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I've been trying to determine the best course of action for investing for my retirement, and thought that some input could be in order. I am currently 20 years old, and live in a state that won't let me invest in stocks yet (have to be 21 or some such nonsense--at least that is what tells me.)
I have a 401k at work, and am putting in 3%, which is the maximum matched by my employer. My employer (UPS) matches my contributions with their stock. I have been looking at the possibility of a Roth IRA as well. But, can I open one of those before I'm 21? Also, it is my understanding that one can still put the full $2000 in for the year 2000 as long as they do so by April 16th(?). I would like to do this, as any year lost is just that--lost. I would like to do that in addition to putting in $2000 for 2001.
Also, are there any suggestions on how best to invest my 401k contributions? I currently am putting 40% in an S&P 500 fund, 40% in a Russell 2000 fund, and 20% in an Aggressive Growth Fund--Bright Horizon 2035. I wonder if it is best for me to concentrate on, say, the S&P 500 fund instead of spreading my money about as I am.
The funds available to me are as follows (With expenses in parentheses):
Government STIF (0.15%)
Stable Value (0.11%)
Balanced (0.16%)
S&P 500 (0.03%)
Russell 2000 (0.06%)
EAFE Index Int'l Fund (0.15%)
Fidelity Magellan (0.60%)
Bright Horizon 2005 (0.45%)
Bright Horizon 2015 (0.45%)
Bright Horizon 2025 (0.45%)
Bright Horizon 2035 (0.45%)
I appreciate any feedback and look forward to your responses. Thank you in advance.

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It's great that one of your age is interested in saving for retirement rather than blowing it all on trinkets!
I don't understand why you aren't able to buy stocks in your state. You can buy mutual funds? Mutual funds that invest in stocks?
Yes, you can have a Roth IRA, and you can put your Y2K contribution in until April 16, 2001. So you can put in $4000 now if you wish.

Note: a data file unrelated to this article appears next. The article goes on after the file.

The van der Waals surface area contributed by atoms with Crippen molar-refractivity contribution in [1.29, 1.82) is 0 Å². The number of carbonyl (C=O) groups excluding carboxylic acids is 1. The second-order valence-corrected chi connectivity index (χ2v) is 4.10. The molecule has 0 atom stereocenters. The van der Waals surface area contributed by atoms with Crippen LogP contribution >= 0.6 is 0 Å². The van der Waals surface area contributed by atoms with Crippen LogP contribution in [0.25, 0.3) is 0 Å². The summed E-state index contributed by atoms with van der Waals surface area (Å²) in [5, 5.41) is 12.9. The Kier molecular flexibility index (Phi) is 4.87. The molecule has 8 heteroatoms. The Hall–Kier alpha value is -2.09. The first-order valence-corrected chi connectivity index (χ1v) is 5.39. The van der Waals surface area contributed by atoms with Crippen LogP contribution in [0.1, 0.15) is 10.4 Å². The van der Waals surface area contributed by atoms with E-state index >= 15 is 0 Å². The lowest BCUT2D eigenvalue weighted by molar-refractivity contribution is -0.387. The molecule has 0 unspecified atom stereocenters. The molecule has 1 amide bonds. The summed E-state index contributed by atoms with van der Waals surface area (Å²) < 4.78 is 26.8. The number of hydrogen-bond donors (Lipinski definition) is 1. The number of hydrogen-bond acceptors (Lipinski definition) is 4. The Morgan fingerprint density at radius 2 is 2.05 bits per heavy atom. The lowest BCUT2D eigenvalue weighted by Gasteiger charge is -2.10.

If you can't own stocks, talk to Vanguard and set up your Roth with them. Start with your choice of funds--the Specialized Health Care did great last year, but consistently the S&P has done well. Keep your account in mutual funds until you have $10000 to $15000, then you can consider switching to individual stocks. Or you could set up an account with BuyandHold when you are 21.
You can have more than one Roth but you can only contribute a total of $2000 annually.
Best wishes, Chris
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I must admit I was just taken back a bit when you said you couldnt purchase stocks because of your age. But I will say that you are absolutely correct about losing a year. If its means opening a passbook savings account and designating it your IRA until you are 21 it would be worth doing. Of course I say that in jest, I am sure there are many better alternatives. I would definitely put in the full $4K for this year and last year since you have it.

You ask about the funding of your 401K and is there a better way to distribute it. There is only person that can answer that question and I think you know who that is. Most people consider 20 an age at which you can take more risks and would consequently put most of their funds in the Aggessive Growth. But there are also those that say by starting at age 20 you need not take any risks at all and should only invest in the S&P and hope that the past returns of approximately 11% will continue in the future.

The bottom line is you will have to determine your own risk tolerance and then make the decisions that allow you to sleep well at night.

Good luck to all.

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